With the start of the 2012 Summer Olympic Games, officially the Games of the XXX Olympiad, a record number of Turkish athletes in a record number of fields are all focused and ready to cast aside all doubt to prove that their attendance at the event is more than mere coincidence.
A total of 181 athletes — 66 women and 48 men — are representing Turkey in 16 events at this year’s Summer Olympics which will kick off on Friday. Additionally, there are 67 athletes on the Turkish team participating in the Paralympics.
Turkey has a star-studded athletics team that includes Nevin Yanıt, Gülcan Mıngır, Polat Kemboi Arıkan and others.
Turkish athletes are most known in the weightlifting and wrestling events, and this year should bring no disappointments. World-class weightlifters who will be competing this year include Erol Bilgin, Hurşit Atak, Mete Binay, Fatih Baydar and İbrahim Arat in the men’s category, with Nurdan Karagöz, Aylin Daşdelen, Bediha Tunadağı and Sibel Şimşek representing the women.
The wrestling list is even longer, including names like Ramazan Şahin, Serhat Balcı, Taha Akgül, Selçuk Çebi and Nazmi Kayaalp in the men’s category. Russian-born Elif Jale Yeşilırmak is Turkey’s representative for women’s wrestling this year.
Aside from Turkey’s strength in these events, its lesser-known branches like martial arts and marksmanship are brimming with excitement over the potential of their Turkish Olympians
— and the number of medals they could bring. The athletes have been hard at work in training camps, warm-up tournaments and international competitions.
Martial medal hopefuls
Turkey is sending two athletes to the Olympic Judo event: Gülşah Kocatürk, who will compete in the women’s 78+ kilograms, and Sezer Huysuz in the men’s 73+ kilograms. “Both of them are very competitive; they have proven themselves. They are athletes who have won medals in Europe and around the world,” says Turkish Judo Federation head Fatih Uysal. The two have prepared by attending several camps in various countries leading up to the Games.
Kocatürk is participating in the Olympics for the first time; however, she is no stranger to international success. The 26-year-old’s list of medals includes a bronze in the Mediterranean Games and the European Championships, plus a silver in the World Cup — all in 2009. The year before, she won gold in the European Juniors Championships.
She is more hopeful about London. “I feel ready for the Olympics both mentally and physically,” the young heavyweight explains, noting, “However, the draw and your physical condition that day are very important in the Olympics.”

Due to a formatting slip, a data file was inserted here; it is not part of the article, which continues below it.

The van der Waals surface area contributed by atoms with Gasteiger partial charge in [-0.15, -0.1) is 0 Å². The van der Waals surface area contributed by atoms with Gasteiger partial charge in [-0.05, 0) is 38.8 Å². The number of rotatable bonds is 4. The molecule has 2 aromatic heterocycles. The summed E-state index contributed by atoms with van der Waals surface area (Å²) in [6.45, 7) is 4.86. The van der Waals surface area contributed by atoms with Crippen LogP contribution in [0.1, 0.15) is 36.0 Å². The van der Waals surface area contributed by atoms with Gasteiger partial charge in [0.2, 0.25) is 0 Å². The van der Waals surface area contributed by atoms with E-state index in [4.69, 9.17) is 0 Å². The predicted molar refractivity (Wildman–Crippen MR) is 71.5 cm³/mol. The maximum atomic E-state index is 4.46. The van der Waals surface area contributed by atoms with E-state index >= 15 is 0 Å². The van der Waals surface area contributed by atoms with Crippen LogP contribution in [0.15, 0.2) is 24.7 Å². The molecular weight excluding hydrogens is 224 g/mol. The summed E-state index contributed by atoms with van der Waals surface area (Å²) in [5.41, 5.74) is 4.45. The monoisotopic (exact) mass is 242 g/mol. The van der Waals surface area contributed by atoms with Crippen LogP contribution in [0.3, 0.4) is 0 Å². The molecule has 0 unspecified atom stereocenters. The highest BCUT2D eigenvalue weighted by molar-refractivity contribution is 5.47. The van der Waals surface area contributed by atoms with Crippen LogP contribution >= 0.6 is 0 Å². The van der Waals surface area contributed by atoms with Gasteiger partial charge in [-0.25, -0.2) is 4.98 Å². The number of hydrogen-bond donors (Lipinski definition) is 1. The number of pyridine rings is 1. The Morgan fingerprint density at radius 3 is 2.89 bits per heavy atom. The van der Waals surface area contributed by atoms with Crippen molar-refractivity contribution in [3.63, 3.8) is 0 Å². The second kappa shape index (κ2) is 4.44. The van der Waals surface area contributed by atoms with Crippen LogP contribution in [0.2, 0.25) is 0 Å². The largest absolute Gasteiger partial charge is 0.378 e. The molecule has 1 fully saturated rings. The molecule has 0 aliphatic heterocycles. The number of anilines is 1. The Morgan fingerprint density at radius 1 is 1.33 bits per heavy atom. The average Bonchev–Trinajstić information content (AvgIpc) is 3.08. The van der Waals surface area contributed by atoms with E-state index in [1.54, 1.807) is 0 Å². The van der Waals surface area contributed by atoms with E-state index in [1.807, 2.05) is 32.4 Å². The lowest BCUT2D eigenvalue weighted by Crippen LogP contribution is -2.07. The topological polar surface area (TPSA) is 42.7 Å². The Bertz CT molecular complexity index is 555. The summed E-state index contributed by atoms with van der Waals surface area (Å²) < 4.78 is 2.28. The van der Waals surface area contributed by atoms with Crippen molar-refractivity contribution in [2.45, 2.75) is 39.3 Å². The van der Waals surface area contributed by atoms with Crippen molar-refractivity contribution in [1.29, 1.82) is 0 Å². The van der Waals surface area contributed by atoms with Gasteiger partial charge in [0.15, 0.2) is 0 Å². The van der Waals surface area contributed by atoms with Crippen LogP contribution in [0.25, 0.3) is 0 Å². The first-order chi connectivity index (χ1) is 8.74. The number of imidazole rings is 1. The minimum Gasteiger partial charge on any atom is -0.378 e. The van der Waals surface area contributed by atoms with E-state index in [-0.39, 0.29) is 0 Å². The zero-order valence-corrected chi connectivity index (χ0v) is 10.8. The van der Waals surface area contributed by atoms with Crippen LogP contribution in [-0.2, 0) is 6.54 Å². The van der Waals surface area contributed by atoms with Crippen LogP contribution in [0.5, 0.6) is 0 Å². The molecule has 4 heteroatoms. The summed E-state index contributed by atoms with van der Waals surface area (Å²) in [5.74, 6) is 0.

The sole Turkish judoka in the 2008 Olympics, lightweight Huysuz took second in the 2005 and third in the 2009 Mediterranean Games. “Every athlete has dreamed of the Olympics over these four years,” the 34-year-old says, stating that he has many techniques that set him apart from his peers. “I am going to use these techniques on my opponents. However, it will be truly difficult there because all of the athletes know each other very well. They know very well which techniques they use at which times,” he adds.
Turkey is a rising star in taekwondo as well, sending three seasoned martial artists to London: Nur Tatar in the women’s category and Servet Tazegül and Bahri Tanrıkulu in the men’s. The 19-year-old Tatar has been placing in international events since 2007 and is thrilled to be heading to her first Olympic Games, while Tazegül took a bronze home from Beijing in 2008. He most recently won the World Championship in 2011 and the European Championship the year before and in 2008. Three-time world champion Tanrıkulu competed in Athens 2004, where he won silver.
Right on target
Turkey’s sole representative in archery in London 2012 is Begül Löklüoğlu, who most recently won gold at the second leg of the 2012 European Grand Prix Archery, a victory that boosted her spirits prior to London. The 23-year-old has had an impressive winning streak, as earlier this year she won bronze medals at both the World Archery Federation (WA) World Cup and the European Championships.
“I have reached my first goal. Now my goal is to represent my country in the best possible way at the Olympics and win a medal. There is no reason why I should not succeed in this,” Löklüoğlu asserted after her most recent success.
Another excited young athlete, who also happens to be the only Turk in her event, is Neslihan Yiğit, whose name will be immortalized as the first Turk to ever compete in the Olympic badminton event. Though only 18, Yiğit has placed in a string of international competitions that have brought her from Uganda to Austria to Peru, and everywhere in between.
“I train for a total of eight hours a day. I feel idle on days that I do not practice; I’m almost addicted to training. It’s hard to be the best and I know the difficulty of those who are at the top,” says the dedicated athlete, who has been playing badminton incessantly since she was 9. “Because I will be in London, I was unable to take the university exam. It was not easy for me to get here at this time,” she explains, recounting the trials of being a young athlete hungry for the gold.
Yiğit highlights exactly the kind of sacrifice and dedication that the 181 Turkish athletes have demonstrated to get where they are today: London is where they have a chance to prove themselves on the world’s biggest athletic stage. They may be competing against the best this planet has to offer, but they have also earned the right to stand next to those athletes as equals and compete alongside them for glory and gold.